After 18 months work drawing together the stories from the past 15 years, by April 2014 I had a manuscript of 90,000 words. Friends read it and said it was powerful material but heavy going. In the next six months a skilful editor cut almost 30,000 words and created a wonderful flow of one story to the next.
As the book took shape I contacted an agent in the UK who had been recommended to me. His response to my introductory letter was stark: ”Rwanda, another book on Rwanda…? Why do we need another book on Rwanda?”
I send him the draft of my book proposal and hoped that would convince him. “I’m sorry, but it’s too weak” he replied. “You’re going to have to do more to persuade me.” Dismayed, I sat quietly that next evening and pondered, until a thought formed in my mind: “Write a short piece of the kind that could go on the back cover of the book.” In a few minutes the words of a back-page blurb emerged. I sent it to the agent.
Next day his response surprised me: “I think your proposed title is a bit weak. What about something like “From Genocide to Generosity”?
Now we were both agreed, I liked the title – and he liked the book!
Here’s the back page blurb: Hatreds heal on Rwanda’s hills
Throwing caution to the wind at a dangerous time John Steward gathers a handful of Rwandans and together they dream of ways to heal the wounds of genocide and war.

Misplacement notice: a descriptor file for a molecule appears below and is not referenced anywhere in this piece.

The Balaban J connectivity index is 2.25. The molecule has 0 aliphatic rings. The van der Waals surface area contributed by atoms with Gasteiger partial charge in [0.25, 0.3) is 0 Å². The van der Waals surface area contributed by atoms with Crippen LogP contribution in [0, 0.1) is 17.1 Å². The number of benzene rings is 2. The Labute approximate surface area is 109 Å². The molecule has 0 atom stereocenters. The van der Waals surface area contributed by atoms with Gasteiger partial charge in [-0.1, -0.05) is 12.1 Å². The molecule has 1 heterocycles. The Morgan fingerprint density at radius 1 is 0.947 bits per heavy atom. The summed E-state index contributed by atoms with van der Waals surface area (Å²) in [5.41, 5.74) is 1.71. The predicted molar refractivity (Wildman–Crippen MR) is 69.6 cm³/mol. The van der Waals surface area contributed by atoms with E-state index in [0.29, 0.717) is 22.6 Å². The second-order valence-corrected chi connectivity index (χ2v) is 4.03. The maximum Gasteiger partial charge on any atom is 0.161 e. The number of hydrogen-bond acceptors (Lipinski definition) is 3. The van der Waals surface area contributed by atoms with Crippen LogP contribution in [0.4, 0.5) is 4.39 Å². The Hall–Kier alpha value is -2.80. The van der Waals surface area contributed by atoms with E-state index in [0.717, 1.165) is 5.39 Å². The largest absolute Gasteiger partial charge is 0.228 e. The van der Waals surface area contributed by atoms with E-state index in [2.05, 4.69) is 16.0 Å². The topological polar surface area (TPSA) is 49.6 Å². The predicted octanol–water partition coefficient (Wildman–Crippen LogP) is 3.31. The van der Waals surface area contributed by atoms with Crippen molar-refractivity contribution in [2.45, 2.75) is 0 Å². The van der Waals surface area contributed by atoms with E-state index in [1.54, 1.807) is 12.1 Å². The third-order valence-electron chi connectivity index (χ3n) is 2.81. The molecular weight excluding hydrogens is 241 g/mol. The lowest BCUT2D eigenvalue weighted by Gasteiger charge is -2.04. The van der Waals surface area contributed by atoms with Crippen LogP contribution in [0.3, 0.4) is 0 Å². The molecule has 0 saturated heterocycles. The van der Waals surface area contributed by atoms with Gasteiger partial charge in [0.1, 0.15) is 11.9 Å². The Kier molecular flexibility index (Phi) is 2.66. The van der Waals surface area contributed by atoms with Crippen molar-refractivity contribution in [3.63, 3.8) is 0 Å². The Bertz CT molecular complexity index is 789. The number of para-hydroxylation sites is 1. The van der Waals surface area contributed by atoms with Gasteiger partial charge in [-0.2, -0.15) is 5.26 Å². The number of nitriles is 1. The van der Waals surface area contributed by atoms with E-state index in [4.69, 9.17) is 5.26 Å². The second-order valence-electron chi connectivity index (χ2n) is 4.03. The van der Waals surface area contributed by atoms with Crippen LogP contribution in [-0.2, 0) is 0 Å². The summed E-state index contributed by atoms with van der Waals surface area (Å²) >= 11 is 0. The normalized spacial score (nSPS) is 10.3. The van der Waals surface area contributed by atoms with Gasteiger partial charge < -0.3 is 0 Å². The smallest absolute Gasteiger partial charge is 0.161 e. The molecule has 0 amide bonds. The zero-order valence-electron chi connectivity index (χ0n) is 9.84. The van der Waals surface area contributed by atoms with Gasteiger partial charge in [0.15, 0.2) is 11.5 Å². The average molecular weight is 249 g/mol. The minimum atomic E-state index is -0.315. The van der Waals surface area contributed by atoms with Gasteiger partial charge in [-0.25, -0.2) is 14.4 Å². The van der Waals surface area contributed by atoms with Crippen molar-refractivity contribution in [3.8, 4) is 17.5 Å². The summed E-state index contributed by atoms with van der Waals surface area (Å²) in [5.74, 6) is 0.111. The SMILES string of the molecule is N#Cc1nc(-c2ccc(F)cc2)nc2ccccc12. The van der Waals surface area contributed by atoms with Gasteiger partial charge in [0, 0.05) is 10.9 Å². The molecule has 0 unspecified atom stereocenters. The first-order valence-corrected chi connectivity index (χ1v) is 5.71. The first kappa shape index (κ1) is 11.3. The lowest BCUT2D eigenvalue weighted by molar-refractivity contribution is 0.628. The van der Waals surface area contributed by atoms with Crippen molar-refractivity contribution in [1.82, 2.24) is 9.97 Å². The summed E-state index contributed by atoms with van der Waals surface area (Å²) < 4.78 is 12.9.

The vibrancy of this group draws others into a radical circle for change, which silently spreads outwards. John makes nineteen return visits to Rwanda to support and mentor these local warriors for peace.
Now he reveals an inspiring story of some of the dozens of people who are being transformed from haters to healers, from bringers of violence to makers of peace. We meet those who suffered and lost so much, yet instead of darkness we hear of lightness and hopeful perspectives.
We are amazed at the efforts of Rwandan youth who channel their energy into constructive purposes, at prisoners set free by being truthful, at survivors who choose to forgive and let live.
While these Rwandans regain their energy for generous living, they challenge my complacency about how I relate to others. They ask me: Is this healing and change only for Rwandans? If this kind of personal shift can happen in Rwanda after such a horrible history, what is possible for me? After reading these stories can I still say, “I could never forgive”?
Let me know what you like about this approach.
Coming up: I’ll bring you up to date with the plans for publishing.